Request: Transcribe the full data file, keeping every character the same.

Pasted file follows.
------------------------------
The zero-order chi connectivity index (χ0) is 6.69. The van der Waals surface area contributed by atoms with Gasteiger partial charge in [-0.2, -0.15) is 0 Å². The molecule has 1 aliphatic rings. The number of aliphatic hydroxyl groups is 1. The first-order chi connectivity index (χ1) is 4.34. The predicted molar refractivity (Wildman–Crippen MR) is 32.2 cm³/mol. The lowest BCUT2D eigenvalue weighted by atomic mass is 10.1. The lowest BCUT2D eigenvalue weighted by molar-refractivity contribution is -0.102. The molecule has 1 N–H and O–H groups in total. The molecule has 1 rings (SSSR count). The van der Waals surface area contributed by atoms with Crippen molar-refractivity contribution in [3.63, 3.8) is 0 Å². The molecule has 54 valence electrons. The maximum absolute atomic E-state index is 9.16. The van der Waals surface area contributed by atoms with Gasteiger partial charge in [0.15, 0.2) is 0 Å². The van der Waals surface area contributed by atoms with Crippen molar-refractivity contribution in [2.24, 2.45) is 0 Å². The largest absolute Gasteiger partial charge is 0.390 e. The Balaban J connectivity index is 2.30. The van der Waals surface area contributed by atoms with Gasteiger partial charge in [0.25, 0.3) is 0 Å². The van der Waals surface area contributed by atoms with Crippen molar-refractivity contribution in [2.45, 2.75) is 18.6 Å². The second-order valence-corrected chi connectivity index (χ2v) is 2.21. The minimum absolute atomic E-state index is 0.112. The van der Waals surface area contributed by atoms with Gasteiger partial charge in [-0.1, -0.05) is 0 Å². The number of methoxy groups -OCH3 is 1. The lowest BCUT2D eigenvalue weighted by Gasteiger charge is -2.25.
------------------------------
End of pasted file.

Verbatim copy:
The zero-order chi connectivity index (χ0) is 6.69. The van der Waals surface area contributed by atoms with Gasteiger partial charge in [-0.2, -0.15) is 0 Å². The molecule has 1 aliphatic rings. The number of aliphatic hydroxyl groups is 1. The first-order chi connectivity index (χ1) is 4.34. The predicted molar refractivity (Wildman–Crippen MR) is 32.2 cm³/mol. The lowest BCUT2D eigenvalue weighted by atomic mass is 10.1. The lowest BCUT2D eigenvalue weighted by molar-refractivity contribution is -0.102. The molecule has 1 N–H and O–H groups in total. The molecule has 1 rings (SSSR count). The van der Waals surface area contributed by atoms with Crippen molar-refractivity contribution in [3.63, 3.8) is 0 Å². The molecule has 54 valence electrons. The maximum absolute atomic E-state index is 9.16. The van der Waals surface area contributed by atoms with Gasteiger partial charge in [0.15, 0.2) is 0 Å². The van der Waals surface area contributed by atoms with Crippen molar-refractivity contribution in [2.24, 2.45) is 0 Å². The largest absolute Gasteiger partial charge is 0.390 e. The Balaban J connectivity index is 2.30. The van der Waals surface area contributed by atoms with Gasteiger partial charge in [0.25, 0.3) is 0 Å². The van der Waals surface area contributed by atoms with Crippen molar-refractivity contribution in [2.45, 2.75) is 18.6 Å². The second-order valence-corrected chi connectivity index (χ2v) is 2.21. The minimum absolute atomic E-state index is 0.112. The van der Waals surface area contributed by atoms with Gasteiger partial charge in [-0.1, -0.05) is 0 Å². The number of methoxy groups -OCH3 is 1. The lowest BCUT2D eigenvalue weighted by Gasteiger charge is -2.25.